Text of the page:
Dry Eye Syndrome

Dry Eye Syndrome

 

Dry eye syndrome is caused by a chronic lack of sufficient lubrication and moisture on the surface of the eye. Consequences of dry eyes range from subtle but constant eye irritation to significant inflammation and even scarring of the front surface of the eye.

Dry Eye Symptoms

Symptoms of dry eyes and dry eye syndrome include:

  • Burning sensation
  • Itchy Eyes
  • Aching sensations
  • Heavy eyes
  • Fatigued eyes
  • Sore eyes
  • Dryness sensation
  • Red eyes
  • Light sensitivity
  • Blurred vision

Another common symptom is something called a foreign body sensation — the feeling that grit or some other object or material is “in” your eye.

As odd as it may sound, watery eyes also can be a symptom of dry eye syndrome. This is because dryness on the eye’s surface sometimes will over-stimulate production of the watery component of your tears as a protective mechanism. But this “reflex tearing” does not stay on the eye long enough to correct the underlying dry eye condition.

In addition to these symptoms, dry eyes can cause inflammation and (sometimes permanent) damage to the surface of the eye.

What Causes Dry Eye Syndrome?

An adequate and consistent layer of tears on the surface of the eye is essential to keep your eyes healthy, comfortable and seeing well. Tears bathe the eye’s surface to keep it moist and wash away dust, debris and microorganisms that could damage the cornea and lead to an eye infection.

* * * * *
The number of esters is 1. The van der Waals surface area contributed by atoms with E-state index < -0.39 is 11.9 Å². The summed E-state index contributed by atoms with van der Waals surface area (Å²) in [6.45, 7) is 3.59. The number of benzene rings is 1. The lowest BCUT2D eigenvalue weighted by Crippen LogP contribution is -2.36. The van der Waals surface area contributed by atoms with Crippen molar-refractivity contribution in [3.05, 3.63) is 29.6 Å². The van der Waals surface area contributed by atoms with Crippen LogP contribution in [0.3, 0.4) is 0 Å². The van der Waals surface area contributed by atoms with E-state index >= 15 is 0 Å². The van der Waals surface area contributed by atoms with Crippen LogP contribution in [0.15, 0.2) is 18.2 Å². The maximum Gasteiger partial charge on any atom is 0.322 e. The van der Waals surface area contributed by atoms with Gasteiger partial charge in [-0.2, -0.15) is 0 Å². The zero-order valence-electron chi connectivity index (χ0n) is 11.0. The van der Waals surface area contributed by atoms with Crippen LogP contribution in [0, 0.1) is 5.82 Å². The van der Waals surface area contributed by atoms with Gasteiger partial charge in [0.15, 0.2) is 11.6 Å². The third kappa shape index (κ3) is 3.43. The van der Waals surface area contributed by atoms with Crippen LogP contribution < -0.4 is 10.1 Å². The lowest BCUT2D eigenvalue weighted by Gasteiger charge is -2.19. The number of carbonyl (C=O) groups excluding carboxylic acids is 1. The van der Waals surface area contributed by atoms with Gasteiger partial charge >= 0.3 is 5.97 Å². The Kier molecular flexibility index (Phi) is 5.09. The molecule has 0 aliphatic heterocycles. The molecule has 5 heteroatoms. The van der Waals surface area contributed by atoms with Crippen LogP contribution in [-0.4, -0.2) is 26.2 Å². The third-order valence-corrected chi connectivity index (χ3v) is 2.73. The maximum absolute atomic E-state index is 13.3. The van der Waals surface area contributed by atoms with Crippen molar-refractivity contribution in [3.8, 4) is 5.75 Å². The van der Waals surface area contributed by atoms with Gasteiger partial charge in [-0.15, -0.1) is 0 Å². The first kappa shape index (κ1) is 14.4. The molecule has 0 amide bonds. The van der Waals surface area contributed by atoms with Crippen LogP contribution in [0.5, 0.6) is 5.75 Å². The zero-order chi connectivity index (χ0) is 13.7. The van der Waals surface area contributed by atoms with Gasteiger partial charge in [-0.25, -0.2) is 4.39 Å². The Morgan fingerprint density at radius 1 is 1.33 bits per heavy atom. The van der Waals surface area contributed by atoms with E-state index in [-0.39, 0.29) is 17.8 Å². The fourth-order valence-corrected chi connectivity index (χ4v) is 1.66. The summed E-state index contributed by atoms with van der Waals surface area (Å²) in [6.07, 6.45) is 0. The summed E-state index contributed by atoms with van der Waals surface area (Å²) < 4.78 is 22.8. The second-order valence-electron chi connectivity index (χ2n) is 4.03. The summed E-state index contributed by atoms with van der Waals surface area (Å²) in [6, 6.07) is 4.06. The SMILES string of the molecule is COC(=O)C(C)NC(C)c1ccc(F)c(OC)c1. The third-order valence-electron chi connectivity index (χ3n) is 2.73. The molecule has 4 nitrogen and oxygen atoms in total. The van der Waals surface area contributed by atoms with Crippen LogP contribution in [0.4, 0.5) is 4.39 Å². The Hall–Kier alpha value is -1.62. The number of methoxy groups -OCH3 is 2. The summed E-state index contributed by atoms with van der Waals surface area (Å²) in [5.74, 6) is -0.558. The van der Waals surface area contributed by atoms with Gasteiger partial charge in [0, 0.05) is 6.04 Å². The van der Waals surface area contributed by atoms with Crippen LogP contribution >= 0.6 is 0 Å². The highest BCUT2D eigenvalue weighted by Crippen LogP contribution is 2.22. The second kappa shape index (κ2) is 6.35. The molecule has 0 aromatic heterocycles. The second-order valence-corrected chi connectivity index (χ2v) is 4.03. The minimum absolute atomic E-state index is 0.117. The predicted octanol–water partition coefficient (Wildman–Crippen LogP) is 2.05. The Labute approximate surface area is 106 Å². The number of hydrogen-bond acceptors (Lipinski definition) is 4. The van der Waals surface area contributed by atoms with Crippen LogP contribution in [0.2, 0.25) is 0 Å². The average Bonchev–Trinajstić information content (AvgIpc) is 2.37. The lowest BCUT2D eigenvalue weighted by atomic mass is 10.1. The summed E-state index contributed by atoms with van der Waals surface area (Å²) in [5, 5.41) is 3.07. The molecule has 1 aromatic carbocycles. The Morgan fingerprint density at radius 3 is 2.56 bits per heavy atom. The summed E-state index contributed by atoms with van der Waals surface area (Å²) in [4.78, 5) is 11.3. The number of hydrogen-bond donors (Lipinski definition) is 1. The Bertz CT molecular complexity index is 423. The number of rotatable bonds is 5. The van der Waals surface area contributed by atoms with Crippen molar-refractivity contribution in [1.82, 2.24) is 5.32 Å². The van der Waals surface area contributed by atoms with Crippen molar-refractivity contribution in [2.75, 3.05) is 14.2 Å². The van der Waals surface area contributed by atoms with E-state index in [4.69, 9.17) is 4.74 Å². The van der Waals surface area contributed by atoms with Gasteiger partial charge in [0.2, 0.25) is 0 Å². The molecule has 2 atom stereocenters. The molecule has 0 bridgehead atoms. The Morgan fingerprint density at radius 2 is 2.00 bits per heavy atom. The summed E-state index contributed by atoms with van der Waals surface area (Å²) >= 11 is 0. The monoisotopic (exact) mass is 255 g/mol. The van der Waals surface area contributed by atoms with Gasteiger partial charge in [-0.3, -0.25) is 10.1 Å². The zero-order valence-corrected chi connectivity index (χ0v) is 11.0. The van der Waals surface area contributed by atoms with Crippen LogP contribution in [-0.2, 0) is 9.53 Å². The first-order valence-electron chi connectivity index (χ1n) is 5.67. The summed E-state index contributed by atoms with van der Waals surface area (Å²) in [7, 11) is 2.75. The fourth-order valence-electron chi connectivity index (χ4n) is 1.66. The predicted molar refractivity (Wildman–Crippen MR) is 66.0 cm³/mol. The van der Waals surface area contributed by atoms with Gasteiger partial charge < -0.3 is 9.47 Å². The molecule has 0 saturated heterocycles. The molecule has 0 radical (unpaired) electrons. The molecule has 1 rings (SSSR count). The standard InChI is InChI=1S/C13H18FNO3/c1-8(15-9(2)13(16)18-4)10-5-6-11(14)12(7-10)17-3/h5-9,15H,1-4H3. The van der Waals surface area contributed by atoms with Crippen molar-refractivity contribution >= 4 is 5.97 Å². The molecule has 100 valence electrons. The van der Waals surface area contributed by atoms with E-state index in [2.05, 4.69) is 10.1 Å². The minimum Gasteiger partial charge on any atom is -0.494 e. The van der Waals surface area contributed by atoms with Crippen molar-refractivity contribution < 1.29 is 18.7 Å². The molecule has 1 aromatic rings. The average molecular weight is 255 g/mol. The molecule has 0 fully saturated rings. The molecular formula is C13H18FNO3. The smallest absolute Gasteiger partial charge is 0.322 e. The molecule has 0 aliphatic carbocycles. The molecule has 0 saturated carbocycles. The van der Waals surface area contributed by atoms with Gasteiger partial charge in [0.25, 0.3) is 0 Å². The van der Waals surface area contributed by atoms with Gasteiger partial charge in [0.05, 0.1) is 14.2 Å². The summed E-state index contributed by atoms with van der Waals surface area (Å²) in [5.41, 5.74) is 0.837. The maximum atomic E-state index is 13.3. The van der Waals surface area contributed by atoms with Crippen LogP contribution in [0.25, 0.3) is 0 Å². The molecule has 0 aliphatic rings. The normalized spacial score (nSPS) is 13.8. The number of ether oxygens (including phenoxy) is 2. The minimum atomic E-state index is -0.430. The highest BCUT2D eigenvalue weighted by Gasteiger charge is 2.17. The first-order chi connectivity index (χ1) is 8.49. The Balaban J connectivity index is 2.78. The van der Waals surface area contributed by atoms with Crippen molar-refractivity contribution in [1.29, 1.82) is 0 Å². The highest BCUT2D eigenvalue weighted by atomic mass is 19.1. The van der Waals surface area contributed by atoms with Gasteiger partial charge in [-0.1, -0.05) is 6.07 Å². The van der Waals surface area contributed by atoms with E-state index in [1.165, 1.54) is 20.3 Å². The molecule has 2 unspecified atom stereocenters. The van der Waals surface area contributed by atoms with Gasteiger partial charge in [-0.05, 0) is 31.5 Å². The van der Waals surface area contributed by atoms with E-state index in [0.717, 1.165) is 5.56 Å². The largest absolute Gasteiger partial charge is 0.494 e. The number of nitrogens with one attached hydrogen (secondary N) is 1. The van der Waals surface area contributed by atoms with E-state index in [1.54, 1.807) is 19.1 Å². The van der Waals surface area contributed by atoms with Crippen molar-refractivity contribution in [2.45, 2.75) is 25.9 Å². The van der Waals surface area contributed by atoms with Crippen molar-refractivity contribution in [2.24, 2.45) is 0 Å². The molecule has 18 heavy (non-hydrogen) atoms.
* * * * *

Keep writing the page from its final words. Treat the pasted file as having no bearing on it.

A normal tear film consists of three important components:

  1. An oily (lipid) component
  2. A watery (aqueous) component
  3. A mucous-like (mucin) component

Each component of the tear film serves a critical purpose. For example, tear lipids help keep the tear film from evaporating too quickly and increase lubrication, while mucin helps anchor and spread the tears across the surface of the eye.

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Each tear component is produced by different glands on or near the eye:

  1. The oily component is produced by meibomian glands in the eyelids.
  2. The watery component is produced by lacrimal glands located behind the outer aspect of the upper eyelids.
  3. The mucin component is produced by goblet cells in the conjunctiva that covers the sclera (the white of the eye).

The specific type of dry eye often will determine the type of treatment your eye doctor recommends to give you relief from your dry eye symptoms.

 

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